Jean Swanson: We stopped the 4.5 percent rent increase, and this is just the beginning

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      Two-and-a-half weeks ago the B.C. Residential Tenancy Branch said that the maximum allowable rent increase would rise from 4 percent this year to 4.5 percent in 2019.

      But tenants were having none of it. Myself and other COPE candidates talked to renters across Vancouver, and they told us they were completely outraged by the rent hike.

      Part of the reason tenants are standing up is that they’re not alone anymore. COPE and other grassroots organizations are standing with them.

      Since last year’s Vancouver council by-election campaign, over 10,000 Vancouverites have signed the Rent Freeze petition. Organizations like the Vancouver Tenants Union and the B.C. Government and Service Employees' Union have also been working to improve tenant protections and keep rents down. 

      Because of this movement, we won a first victory today. The provincial government announced that the maximum allowable annual rent increase will be reduced from 4.5 percent to 2.5 percent for 2019.

      The lesson is clear. When we build a movement, governments start to respond. But while cancelling the rent hike is a good first step, it’s just the beginning.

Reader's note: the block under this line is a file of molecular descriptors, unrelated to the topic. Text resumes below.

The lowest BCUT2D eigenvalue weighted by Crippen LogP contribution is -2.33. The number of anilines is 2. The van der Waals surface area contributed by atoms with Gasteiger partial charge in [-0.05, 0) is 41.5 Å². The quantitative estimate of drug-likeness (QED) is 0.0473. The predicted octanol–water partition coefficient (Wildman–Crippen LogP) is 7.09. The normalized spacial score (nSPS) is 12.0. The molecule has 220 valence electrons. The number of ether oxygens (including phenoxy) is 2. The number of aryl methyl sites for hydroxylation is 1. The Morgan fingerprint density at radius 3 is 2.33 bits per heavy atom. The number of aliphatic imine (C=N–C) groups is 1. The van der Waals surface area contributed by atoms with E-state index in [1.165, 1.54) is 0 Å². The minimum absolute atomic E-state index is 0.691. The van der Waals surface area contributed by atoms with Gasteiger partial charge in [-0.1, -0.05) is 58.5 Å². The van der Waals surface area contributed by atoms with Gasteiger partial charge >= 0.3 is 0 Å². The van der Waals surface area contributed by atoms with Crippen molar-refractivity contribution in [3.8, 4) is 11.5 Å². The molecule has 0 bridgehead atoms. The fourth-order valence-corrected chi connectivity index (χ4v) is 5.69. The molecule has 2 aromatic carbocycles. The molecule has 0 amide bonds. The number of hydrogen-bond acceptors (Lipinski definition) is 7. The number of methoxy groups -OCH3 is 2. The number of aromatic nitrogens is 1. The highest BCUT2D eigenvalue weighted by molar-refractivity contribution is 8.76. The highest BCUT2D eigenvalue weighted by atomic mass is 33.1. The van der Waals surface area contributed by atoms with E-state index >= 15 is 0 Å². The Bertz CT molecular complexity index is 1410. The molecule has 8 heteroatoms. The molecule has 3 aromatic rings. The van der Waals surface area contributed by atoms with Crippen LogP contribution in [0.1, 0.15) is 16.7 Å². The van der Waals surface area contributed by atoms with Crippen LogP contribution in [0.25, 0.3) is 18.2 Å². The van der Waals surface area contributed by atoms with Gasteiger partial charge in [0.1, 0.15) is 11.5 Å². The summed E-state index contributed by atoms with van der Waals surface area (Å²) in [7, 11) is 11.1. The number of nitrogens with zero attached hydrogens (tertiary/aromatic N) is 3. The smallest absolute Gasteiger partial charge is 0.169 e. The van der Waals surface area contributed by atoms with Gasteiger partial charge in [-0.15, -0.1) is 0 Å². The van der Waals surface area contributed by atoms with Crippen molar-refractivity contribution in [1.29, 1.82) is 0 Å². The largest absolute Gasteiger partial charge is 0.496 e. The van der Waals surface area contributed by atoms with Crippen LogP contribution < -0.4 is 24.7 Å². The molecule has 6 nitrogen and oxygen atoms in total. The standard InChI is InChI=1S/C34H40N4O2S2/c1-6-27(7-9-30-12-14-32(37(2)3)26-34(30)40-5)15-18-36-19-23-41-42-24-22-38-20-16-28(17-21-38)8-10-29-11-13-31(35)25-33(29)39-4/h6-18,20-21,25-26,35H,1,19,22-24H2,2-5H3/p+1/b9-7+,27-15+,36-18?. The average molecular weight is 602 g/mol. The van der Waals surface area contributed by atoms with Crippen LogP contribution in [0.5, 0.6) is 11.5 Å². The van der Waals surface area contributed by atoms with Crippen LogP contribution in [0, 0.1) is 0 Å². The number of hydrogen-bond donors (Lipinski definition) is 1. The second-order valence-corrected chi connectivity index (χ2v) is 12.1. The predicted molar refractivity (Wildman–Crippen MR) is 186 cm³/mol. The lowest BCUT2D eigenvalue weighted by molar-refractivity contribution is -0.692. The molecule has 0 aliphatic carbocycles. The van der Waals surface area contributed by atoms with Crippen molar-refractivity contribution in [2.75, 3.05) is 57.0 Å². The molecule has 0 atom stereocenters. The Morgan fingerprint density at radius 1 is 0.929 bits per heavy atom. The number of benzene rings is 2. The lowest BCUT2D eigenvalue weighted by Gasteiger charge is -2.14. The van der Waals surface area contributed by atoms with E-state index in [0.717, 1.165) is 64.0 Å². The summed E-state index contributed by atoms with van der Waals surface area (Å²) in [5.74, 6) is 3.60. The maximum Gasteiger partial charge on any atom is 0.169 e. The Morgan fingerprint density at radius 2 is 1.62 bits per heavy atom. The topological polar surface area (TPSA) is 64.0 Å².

COPE will keep fighting for a zero percent rent increase for four years in Vancouver. If the province won’t act, COPE city councillors will direct city staff to make a four-year Rent Freeze a requirement of landlord's business licenses.

      It’s also still a huge problem that the province is allowing landlords to raise rents as much as they like when tenants leave or are evicted. This loophole lets rents soar and it acts as an incentive to evict tenants—especially long-term tenants like seniors. If necessary, COPE will use the city’s business licensing powers to plug that loophole as well.

      We can also do more to stop renovictions and demovictions in their tracks. Landlords need city permits to renovate or demolish buildings, so the city can require that landlords allow tenants to return to renovated units at the same rent. This should be written into the city’s tenant relocation and protection by-laws.

      Finally, tenant protections don’t yet apply citywide. Last week city council voted to allow duplexes in large regions of Vancouver where tenant protections don’t apply. In some of these neighbourhoods, over 50 percent of residents are renters.

      This means that tens of thousands of tenants could be displaced to make room for $2-million duplexes, which most Vancouverites can’t afford. COPE will expand tenant protections to protect all renters in Vancouver. A tenant is a tenant is a tenant. 

      If we were able to stop the 4.5 percent rent increase even before the October 20th election, imagine what we can achieve together with COPE councillors inside city hall working with social movements.

      Don’t ever let anyone tell you we can’t win the city we need. We can, and we must.